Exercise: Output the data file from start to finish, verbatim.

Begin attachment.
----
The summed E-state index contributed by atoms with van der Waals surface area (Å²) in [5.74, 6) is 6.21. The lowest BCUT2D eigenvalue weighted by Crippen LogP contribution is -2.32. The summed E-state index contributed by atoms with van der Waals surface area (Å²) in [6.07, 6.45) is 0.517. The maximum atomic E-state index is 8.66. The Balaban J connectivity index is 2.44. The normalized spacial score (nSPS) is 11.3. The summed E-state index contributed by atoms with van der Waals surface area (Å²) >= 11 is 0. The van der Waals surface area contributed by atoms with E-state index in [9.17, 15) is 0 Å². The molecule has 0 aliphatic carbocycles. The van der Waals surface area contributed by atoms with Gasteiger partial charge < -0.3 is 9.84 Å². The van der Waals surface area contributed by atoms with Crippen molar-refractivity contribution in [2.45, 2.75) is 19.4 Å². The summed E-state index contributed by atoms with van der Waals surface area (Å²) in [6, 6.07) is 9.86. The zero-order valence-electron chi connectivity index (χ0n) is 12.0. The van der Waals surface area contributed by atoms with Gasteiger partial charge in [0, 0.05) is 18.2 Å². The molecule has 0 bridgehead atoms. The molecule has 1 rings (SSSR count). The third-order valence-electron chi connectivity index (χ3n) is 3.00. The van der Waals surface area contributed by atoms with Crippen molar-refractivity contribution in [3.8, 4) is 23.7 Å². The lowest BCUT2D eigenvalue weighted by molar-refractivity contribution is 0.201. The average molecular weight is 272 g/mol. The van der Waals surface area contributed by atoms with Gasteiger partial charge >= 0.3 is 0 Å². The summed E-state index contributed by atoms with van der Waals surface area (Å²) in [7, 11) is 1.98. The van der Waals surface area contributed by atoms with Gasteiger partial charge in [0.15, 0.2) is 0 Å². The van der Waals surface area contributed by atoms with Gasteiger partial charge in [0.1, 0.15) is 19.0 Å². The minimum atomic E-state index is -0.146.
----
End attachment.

The summed E-state index contributed by atoms with van der Waals surface area (Å²) in [5.74, 6) is 6.21. The lowest BCUT2D eigenvalue weighted by Crippen LogP contribution is -2.32. The summed E-state index contributed by atoms with van der Waals surface area (Å²) in [6.07, 6.45) is 0.517. The maximum atomic E-state index is 8.66. The Balaban J connectivity index is 2.44. The normalized spacial score (nSPS) is 11.3. The summed E-state index contributed by atoms with van der Waals surface area (Å²) >= 11 is 0. The van der Waals surface area contributed by atoms with E-state index in [9.17, 15) is 0 Å². The molecule has 0 aliphatic carbocycles. The van der Waals surface area contributed by atoms with Gasteiger partial charge < -0.3 is 9.84 Å². The van der Waals surface area contributed by atoms with Crippen molar-refractivity contribution in [2.45, 2.75) is 19.4 Å². The summed E-state index contributed by atoms with van der Waals surface area (Å²) in [6, 6.07) is 9.86. The zero-order valence-electron chi connectivity index (χ0n) is 12.0. The van der Waals surface area contributed by atoms with Gasteiger partial charge in [0, 0.05) is 18.2 Å². The molecule has 0 bridgehead atoms. The molecule has 1 rings (SSSR count). The third-order valence-electron chi connectivity index (χ3n) is 3.00. The van der Waals surface area contributed by atoms with Crippen molar-refractivity contribution in [3.8, 4) is 23.7 Å². The lowest BCUT2D eigenvalue weighted by molar-refractivity contribution is 0.201. The average molecular weight is 272 g/mol. The van der Waals surface area contributed by atoms with Gasteiger partial charge >= 0.3 is 0 Å². The summed E-state index contributed by atoms with van der Waals surface area (Å²) in [7, 11) is 1.98. The van der Waals surface area contributed by atoms with Gasteiger partial charge in [0.15, 0.2) is 0 Å². The van der Waals surface area contributed by atoms with Gasteiger partial charge in [0.1, 0.15) is 19.0 Å². The minimum atomic E-state index is -0.146.